Take care to prepare the asparagus, peppers, and garlic. They need to be trimmed and peeled. Measure the asparagus against the jar so that it fits in easily while you are hot packing the jar. It should reach just below where the ring sits (on the jar). 

Mix up the brine in a large pot and set it to boil so that the salt is fully dissolved. Once it reaches a boil, turn it down but keep it hot and ready.

Two clear glass jars filled with green asparagus, a garlic clove, and a red hot pepper after processing in a hot water bath.

How to Pickle Asparagus

Once everything is boiling and the produce is prepped, it’s time to stuff the jars. Use the jar grabber to remove a jar from the oven. Add half of the asparagus, then add the pepper and garlic clove (and dill if using). Stuff as much asparagus as you can and ensure it is packed tightly. 

Now is the time to add pickling spices and any other seasoning you’d like to use. Fill the jar with hot brine leaving 1/2 inch head space. Wipe the jar rim with a clean cloth.

Use the magnetic want to grab a lid from the hot water, place it on the jar and repeat with the ring. Tighten the ring slightly, but not too tight.

Fill the other jars, then lower them in to the canner. 

Processing time in the hot water bath is related to altitude. Use this chart to determine how long to process your asparagus. 

Fresh asparagus, garlic bulb, hot red peppers, salt and vinegar.

How Long Can I Keep Pickled Asparagus?

Once you have processed the asparagus for the requisite time, allow the asparagus to cool without disturbing the jars. The lids should seal as the jars cool. Be sure to listen for the familiar ‘pop’ sound. If a jar hasn’t sealed (the lid hasn’t depressed) refrigerate immediately. 

Store the sealed jars in a dark and cool spot such as a basement. Let them sit in the brine for a few weeks before eating. They are good stored in this way for a year and up to two years. 

Note that processed asparagus will change colour naturally (see after photos) and this does not affect safety. If they become cloudy, fizzy, or grow mold throw them out. As the saying goes; when it doubt, throw it out! 

Pin Pickled Asparagus HERE.

Pinterest image of clear glass jars filled with green asparagus, a garlic clove, and a red hot pepper.

Yield: 5 pint jars

Simple Home Pickled Asparagus

A clear glass jar filled with green asparagus, a garlic clove, and a red hot pepper.

Wondering how to make the best Pickled Asparagus for your cocktails and charcuterie boards? This small batch recipe shows how easy it is to preserve Asparagus at it's prime.

Prep Time 10 minutes
Cook Time 25 minutes
Total Time 35 minutes

Ingredients

  • 3 lbs 1.5 kg (approx 3 bunches) fresh asparagus
  • 4 cups water
  • 4 cups white pickling vinegar
  • 1/2 cup pickling/kosher salt
  • 5 cloves garlic; peeled
  • 5 red Thai chilies (optional)
  • fresh dill (optional)
  • 5 tbsp pickling spice (optional)

Instructions

CANNING PREPARATION

    1. Fill a hot water bath canner (with a canning rack) with water and bring to a boil while you:
    2. Wash and trim asparagus to fit a pint jar. You'll want a mix of tops and bottoms in each jar.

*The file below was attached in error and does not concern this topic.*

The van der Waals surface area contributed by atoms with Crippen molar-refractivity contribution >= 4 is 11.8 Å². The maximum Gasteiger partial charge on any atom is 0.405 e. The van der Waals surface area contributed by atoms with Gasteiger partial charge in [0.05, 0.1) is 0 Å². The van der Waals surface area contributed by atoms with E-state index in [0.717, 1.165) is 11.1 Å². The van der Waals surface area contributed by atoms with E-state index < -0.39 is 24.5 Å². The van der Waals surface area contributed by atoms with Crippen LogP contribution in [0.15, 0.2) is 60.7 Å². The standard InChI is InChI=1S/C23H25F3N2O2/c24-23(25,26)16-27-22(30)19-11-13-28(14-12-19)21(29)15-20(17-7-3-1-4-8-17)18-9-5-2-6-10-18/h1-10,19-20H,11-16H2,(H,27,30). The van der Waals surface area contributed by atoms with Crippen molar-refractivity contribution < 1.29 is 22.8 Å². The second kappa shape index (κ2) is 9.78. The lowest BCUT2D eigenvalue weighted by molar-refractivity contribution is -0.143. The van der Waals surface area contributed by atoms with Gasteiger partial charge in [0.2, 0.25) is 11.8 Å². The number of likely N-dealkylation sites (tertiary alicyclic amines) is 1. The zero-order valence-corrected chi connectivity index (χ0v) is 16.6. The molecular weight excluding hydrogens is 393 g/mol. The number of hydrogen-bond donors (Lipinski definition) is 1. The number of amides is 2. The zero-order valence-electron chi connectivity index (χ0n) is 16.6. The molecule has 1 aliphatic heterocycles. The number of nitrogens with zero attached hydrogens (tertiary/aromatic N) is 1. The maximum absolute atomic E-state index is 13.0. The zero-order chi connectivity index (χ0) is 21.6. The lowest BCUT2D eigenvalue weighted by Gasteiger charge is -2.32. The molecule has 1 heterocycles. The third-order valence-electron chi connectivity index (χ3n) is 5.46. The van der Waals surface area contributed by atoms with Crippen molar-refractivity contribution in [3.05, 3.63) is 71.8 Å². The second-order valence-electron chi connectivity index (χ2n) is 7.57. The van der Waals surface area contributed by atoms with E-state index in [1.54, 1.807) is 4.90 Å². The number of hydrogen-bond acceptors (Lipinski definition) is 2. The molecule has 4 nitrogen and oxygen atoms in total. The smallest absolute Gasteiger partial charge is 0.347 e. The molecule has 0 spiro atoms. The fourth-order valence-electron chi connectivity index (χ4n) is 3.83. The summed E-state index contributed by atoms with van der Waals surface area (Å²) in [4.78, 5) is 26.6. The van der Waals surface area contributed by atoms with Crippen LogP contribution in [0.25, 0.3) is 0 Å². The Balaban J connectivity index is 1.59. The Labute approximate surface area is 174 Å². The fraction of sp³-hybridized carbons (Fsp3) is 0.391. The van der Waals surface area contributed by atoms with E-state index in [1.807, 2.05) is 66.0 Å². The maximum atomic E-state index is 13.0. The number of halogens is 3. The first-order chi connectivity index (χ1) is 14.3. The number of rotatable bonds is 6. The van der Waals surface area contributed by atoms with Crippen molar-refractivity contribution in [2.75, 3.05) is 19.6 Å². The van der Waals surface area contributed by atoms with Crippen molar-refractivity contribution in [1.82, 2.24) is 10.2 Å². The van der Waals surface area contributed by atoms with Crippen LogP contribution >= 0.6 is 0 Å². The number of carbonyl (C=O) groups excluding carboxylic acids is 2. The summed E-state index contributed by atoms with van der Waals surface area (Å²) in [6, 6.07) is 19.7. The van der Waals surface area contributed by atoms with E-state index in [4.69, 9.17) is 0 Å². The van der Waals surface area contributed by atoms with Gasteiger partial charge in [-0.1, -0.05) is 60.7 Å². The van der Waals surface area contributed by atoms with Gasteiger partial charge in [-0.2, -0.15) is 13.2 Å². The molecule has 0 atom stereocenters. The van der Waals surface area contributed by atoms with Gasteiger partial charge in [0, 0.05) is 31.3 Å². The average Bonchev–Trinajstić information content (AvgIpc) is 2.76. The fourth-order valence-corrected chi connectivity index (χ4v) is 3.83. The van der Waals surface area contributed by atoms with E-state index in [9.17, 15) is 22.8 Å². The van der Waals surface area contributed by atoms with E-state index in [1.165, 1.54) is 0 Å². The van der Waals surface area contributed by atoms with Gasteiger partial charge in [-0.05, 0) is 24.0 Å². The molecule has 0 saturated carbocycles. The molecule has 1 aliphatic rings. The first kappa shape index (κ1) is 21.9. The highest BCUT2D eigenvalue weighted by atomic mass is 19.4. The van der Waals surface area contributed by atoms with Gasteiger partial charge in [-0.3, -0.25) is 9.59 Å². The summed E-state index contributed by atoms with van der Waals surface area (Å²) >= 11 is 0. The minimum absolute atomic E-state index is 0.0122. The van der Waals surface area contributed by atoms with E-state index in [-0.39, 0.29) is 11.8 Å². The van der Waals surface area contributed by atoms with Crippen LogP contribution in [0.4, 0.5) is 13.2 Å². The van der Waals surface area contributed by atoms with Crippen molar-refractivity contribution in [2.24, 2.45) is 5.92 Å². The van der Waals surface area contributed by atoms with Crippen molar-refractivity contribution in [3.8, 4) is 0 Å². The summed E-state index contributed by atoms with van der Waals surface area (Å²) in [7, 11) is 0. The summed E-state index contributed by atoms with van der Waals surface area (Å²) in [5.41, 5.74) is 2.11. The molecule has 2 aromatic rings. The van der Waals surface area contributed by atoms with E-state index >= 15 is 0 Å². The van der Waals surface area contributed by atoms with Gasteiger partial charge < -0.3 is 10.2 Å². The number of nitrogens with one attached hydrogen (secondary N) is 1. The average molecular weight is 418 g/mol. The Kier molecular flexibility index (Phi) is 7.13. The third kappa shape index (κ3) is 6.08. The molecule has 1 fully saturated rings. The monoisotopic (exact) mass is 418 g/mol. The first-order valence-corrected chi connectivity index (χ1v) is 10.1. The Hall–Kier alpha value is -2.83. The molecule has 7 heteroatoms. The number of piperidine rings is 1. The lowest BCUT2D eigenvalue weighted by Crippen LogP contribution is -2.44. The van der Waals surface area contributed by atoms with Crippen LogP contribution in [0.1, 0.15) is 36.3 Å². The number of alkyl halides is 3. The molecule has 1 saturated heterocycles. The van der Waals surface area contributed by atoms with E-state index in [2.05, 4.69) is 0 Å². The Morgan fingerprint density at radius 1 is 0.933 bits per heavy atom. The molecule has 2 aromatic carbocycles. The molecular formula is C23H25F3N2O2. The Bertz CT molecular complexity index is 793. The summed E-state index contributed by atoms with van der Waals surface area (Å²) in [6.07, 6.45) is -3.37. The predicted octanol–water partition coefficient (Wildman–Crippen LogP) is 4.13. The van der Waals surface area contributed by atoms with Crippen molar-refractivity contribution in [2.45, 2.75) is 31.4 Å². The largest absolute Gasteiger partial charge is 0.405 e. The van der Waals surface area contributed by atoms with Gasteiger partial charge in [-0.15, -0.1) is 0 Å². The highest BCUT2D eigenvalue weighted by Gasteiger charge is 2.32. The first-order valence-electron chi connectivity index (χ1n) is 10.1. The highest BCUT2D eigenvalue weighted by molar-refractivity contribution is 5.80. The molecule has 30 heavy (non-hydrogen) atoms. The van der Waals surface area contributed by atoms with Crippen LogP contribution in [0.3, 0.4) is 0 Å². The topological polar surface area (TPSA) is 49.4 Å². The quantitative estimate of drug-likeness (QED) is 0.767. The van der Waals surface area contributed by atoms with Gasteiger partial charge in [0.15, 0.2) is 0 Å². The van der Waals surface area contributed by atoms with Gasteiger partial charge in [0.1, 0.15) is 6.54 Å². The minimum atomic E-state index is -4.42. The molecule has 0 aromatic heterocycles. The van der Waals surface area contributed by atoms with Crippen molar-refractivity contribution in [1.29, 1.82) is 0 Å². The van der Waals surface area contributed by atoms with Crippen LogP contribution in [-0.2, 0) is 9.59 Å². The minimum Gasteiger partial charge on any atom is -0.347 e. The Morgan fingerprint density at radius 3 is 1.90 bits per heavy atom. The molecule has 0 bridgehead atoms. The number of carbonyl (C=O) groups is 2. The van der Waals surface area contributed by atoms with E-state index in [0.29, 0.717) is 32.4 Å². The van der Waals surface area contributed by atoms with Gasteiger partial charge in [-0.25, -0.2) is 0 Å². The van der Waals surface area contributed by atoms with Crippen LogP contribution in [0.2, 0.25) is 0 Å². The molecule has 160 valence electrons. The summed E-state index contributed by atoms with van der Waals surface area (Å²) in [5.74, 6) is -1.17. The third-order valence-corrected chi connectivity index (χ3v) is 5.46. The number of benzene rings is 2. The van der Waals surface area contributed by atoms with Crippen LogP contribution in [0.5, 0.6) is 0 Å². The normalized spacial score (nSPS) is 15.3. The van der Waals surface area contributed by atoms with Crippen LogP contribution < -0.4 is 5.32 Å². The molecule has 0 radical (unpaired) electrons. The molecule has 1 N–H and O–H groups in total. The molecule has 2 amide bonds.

3. Wash and inspect 6 pint jars (I always do an extra jar just in case) and their lids. Be sure there are no chips on the jar rims and that there's no rust or dents on the lids.
    4. Set jars upside down in a large cake pan, add an inch or two of water. Place in a 250 F oven for ten minutes and keep warm until you are ready to fill them.
    5. Place lids and lid rings into a pot and fill with water. Set on stove and heat until they just begin to boil.
    6. Fill a kettle with water and bring to a boil.
    7. Add water, vinegar, and salt to a medium pot. Bring to a boil so that the salt dissolves.
    8. Clean and prep garlic, peppers, and dill (if using).

    STUFF THE JARS

    1. Take jars out of the oven one at a time and add one half of garlic followed by the pepper and dill (if using).
    2. Quickly but purposefully arrange the asparagus in the pint jar until the are so tightly packed you can't add any more.
    3. Add the pickling spice (if using). Top with hot brine, leaving 1 cm head space.
    4. Quickly cover with hot lid and screw on the sealing ring until it's just tight, but not crazy tight.

    HOT WATER PROCESSING

      1. Place jar in canning rack and repeat until all your jars are finished. If your hot water canner looks too full of boiling water, remove some. If you need more, take it from the kettle.
      2. Lower the canning rack into the canner. Make sure there's an inch of water above the jars.
      3. Process at a rolling boil for 10 minutes at sea level or 20 minutes at over 3000 ft altitude (or see hot water processing chart HERE), adding boiling water as needed to make sure the jars are covered.
      4. Remove and let sit on counter overnight before moving. Check to make sure all jars have sealed (the lids should be depressed in their centres) and refrigerate any that have not sealed.
      5. Allow pickles to sit in the brine for a few weeks. Enjoy!


Nutrition Information:

Yield:

5

Serving Size:

1

Amount Per Serving:Calories: 7Total Fat: 0gSaturated Fat: 0gTrans Fat: 0gUnsaturated Fat: 0gCholesterol: 0mgSodium: 125mgCarbohydrates: 1gFiber: 0gSugar: 0gProtein: 0g